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How to Help Seniors and Caregivers Manage Diabetes at Home

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August 4, 2017

As the rate of diabetes in American adults over age 65 continues to rise, senior care professionals can play a significant role in helping these older adults and their family caregivers manage the condition at home. According to the CDC, nearly 12 million seniors have been diagnosed with diabetes, and the rate of the condition among people between the ages of 65 and 74 rose 113 percent between 1993 and 2014. These numbers suggest that diabetes will continue to be a serious health issue among older adults for years to come.

Diabetes increases a senior’s risk of developing several other comorbidities, including cardiovascular disease and kidney failure. In a recent webinar co-sponsored by the American Society on Aging and Home Instead, Inc., gerontologist Lakelyn Hogan and registered nurse Lanita Knoke discussed several ways senior care professionals can help clients manage their diabetes for improved wellness and quality of life. They also talked about tactful ways healthcare professionals can address “the diabetes elephant in the room:” obesity.

To provide support for seniors with diabetes and their caregivers, you might consider these four strategies.

1. Provide education as a means of empowerment

Diabetes management can feel like a complex, overwhelming thing, especially for an older adult who may have multiple comorbid conditions. You can help seniors and caregivers feel more confident and empowered to take on the task of diabetes management by arming them with key information, such as:

  • How to recognize the signs and symptoms of diabetes, hypoglycemia and hyperglycemia
  • How diabetes increases the risk of developing comorbidities like cardiovascular disease, retinopathy and kidney disease
  • Things they can do to reduce their risk of complications
  • The emotional effects of diabetes on seniors and caregivers, and how to recognize the signs of depression

 

When providing this type of information, focus on the positives: diabetes can be managed successfully at home, and doing so can help clients avoid potentially serious complications while improving their quality of life.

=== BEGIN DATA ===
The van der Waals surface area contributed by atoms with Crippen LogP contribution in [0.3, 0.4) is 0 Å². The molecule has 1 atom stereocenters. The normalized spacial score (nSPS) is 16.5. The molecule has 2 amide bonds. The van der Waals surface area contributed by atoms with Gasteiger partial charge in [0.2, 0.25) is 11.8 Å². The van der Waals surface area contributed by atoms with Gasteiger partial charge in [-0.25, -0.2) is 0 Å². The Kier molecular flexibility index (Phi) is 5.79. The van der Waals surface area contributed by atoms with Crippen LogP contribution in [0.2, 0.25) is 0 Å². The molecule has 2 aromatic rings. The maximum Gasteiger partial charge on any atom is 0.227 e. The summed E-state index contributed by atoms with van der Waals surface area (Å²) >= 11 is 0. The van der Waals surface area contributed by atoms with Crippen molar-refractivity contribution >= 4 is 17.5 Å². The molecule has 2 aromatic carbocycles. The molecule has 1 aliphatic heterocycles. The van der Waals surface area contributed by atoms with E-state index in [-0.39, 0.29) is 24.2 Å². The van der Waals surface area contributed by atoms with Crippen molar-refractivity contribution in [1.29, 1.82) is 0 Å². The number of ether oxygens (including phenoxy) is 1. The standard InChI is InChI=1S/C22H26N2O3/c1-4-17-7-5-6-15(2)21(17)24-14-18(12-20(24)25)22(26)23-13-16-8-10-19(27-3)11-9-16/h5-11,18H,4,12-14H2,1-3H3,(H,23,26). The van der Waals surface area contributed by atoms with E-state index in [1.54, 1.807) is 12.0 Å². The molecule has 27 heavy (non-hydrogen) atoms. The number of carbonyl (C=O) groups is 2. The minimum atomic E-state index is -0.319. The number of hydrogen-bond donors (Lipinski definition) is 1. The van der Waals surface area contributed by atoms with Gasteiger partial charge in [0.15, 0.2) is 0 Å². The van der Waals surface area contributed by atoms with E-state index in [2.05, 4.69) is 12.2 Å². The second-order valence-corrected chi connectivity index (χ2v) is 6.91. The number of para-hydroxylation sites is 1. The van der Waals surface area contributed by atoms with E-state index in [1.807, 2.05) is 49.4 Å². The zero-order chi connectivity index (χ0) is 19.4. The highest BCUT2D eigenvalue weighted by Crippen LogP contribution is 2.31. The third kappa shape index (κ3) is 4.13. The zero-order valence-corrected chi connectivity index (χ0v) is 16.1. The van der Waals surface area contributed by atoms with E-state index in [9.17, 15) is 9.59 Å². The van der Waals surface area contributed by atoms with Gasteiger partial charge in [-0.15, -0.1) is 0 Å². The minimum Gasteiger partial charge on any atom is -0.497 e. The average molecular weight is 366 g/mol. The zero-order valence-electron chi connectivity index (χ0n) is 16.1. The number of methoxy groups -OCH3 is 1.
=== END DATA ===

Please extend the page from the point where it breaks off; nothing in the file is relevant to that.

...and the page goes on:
2. Provide practical tips for diabetes management

Many people know that diet and exercise are key components of successful diabetes management. But telling a frail 80-year-old man to walk 5 miles a day may not be a useful prescription for success.

Try to tailor your suggestions to the individual client. For example, suggest making small, incremental adjustments to nutrition and activity. For some seniors, simply adding an extra helping of vegetables to each meal could be a better route to successful dietary change than recommending they throw out a lifetime of eating habits in favour of adopting a full-blown diabetes diet. Encourage family caregivers to study up on good eating and exercise habits for diabetes and then add in one change per week as a way to march steadily toward the goal of a full-featured diabetic eating plan.

3. Provide resources to help clients and caregivers cope

Encourage seniors with diabetes and their caregivers to reach out to organizations like the American Diabetes Association for help and support to manage their condition. Recommend solutions like Simple Meds to reduce the stress of medication management and polypharmacy. For seniors who need assistance with larger issues, like housing or prescription costs, provide a list of agencies like your local Area Agency on Aging that can help them get on a path to wellness.

4. Learn how to tactfully address the “elephant in the room”

For many people, including seniors, obesity is the condition that causes them to develop diabetes. So how can you have a conversation with your client about his or her weight in a compassionate, constructive and tactful way?

Lakelyn Hogan suggests approaching the topic from the perspective of the health effects of weight issues. Instead of calling out a person for being overweight, try having a discussion about the ways in which certain chronic health conditions are affected by weight. For instance, obesity not only reduces blood glucose control but it can cause high blood pressure. Emphasize the positive: according to one study, published in the journal Diabetes Care, the health effects of obesity may be reduced or eliminated by losing even a small amount of weight.

If possible, try to determine the root cause for the client’s overeating. Loneliness, depression, anxiety and boredom all can prompt an older adult to consume too many calories. With compassion, you can address these underlying issues and possibly improve the client’s emotional and physical health.

Senior care professionals can play a major role in helping older adults and their caregivers successfully manage diabetes and other chronic health conditions for increased wellness and quality of life. For even more details on how to help older adults live with diabetes, watch a replay of the “Living with Diabetes” webinar.

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Thoughts and stories from others
  1. August 29, 2017 at 5:27 pm | Posted by Elaine

    Thanks, very helpful info. I struggle with Type 2 Diabetes.

    Reply

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